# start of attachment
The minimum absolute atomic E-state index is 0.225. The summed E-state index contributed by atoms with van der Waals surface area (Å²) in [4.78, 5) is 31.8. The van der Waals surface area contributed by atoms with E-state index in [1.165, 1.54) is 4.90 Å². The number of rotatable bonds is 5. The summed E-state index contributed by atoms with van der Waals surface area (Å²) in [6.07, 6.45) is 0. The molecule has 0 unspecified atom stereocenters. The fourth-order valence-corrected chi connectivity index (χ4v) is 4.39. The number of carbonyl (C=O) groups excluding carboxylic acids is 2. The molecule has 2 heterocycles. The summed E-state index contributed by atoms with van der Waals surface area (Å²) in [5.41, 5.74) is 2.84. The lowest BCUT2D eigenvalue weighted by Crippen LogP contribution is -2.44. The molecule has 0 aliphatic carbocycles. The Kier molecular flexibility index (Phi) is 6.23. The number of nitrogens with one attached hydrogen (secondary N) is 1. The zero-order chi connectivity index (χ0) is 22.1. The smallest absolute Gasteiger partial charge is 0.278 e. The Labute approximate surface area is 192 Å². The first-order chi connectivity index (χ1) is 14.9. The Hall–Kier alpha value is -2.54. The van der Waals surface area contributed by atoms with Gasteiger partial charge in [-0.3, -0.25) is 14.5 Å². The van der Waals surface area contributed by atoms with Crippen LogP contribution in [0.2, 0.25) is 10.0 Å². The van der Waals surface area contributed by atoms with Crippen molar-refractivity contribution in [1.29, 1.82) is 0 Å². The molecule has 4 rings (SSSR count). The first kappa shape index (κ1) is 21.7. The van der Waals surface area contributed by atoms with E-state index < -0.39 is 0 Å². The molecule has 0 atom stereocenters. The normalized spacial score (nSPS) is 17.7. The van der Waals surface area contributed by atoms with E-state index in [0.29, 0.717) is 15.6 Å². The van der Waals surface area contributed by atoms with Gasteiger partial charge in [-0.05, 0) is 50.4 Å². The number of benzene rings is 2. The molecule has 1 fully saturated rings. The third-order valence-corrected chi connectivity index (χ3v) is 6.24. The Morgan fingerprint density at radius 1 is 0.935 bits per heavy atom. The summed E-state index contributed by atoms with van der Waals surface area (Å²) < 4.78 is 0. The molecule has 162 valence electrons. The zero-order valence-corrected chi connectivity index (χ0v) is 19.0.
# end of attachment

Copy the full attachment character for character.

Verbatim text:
The minimum absolute atomic E-state index is 0.225. The summed E-state index contributed by atoms with van der Waals surface area (Å²) in [4.78, 5) is 31.8. The van der Waals surface area contributed by atoms with E-state index in [1.165, 1.54) is 4.90 Å². The number of rotatable bonds is 5. The summed E-state index contributed by atoms with van der Waals surface area (Å²) in [6.07, 6.45) is 0. The molecule has 0 unspecified atom stereocenters. The fourth-order valence-corrected chi connectivity index (χ4v) is 4.39. The number of carbonyl (C=O) groups excluding carboxylic acids is 2. The molecule has 2 heterocycles. The summed E-state index contributed by atoms with van der Waals surface area (Å²) in [5.41, 5.74) is 2.84. The lowest BCUT2D eigenvalue weighted by Crippen LogP contribution is -2.44. The molecule has 0 aliphatic carbocycles. The Kier molecular flexibility index (Phi) is 6.23. The number of nitrogens with one attached hydrogen (secondary N) is 1. The zero-order chi connectivity index (χ0) is 22.1. The smallest absolute Gasteiger partial charge is 0.278 e. The Labute approximate surface area is 192 Å². The first-order chi connectivity index (χ1) is 14.9. The Hall–Kier alpha value is -2.54. The van der Waals surface area contributed by atoms with Gasteiger partial charge in [-0.3, -0.25) is 14.5 Å². The van der Waals surface area contributed by atoms with Crippen LogP contribution in [0.2, 0.25) is 10.0 Å². The van der Waals surface area contributed by atoms with Crippen molar-refractivity contribution in [1.29, 1.82) is 0 Å². The molecule has 4 rings (SSSR count). The first kappa shape index (κ1) is 21.7. The van der Waals surface area contributed by atoms with E-state index < -0.39 is 0 Å². The molecule has 0 atom stereocenters. The normalized spacial score (nSPS) is 17.7. The van der Waals surface area contributed by atoms with E-state index in [0.29, 0.717) is 15.6 Å². The van der Waals surface area contributed by atoms with Gasteiger partial charge in [-0.05, 0) is 50.4 Å². The number of benzene rings is 2. The molecule has 1 fully saturated rings. The third-order valence-corrected chi connectivity index (χ3v) is 6.24. The Morgan fingerprint density at radius 1 is 0.935 bits per heavy atom. The summed E-state index contributed by atoms with van der Waals surface area (Å²) < 4.78 is 0. The molecule has 162 valence electrons. The zero-order valence-corrected chi connectivity index (χ0v) is 19.0.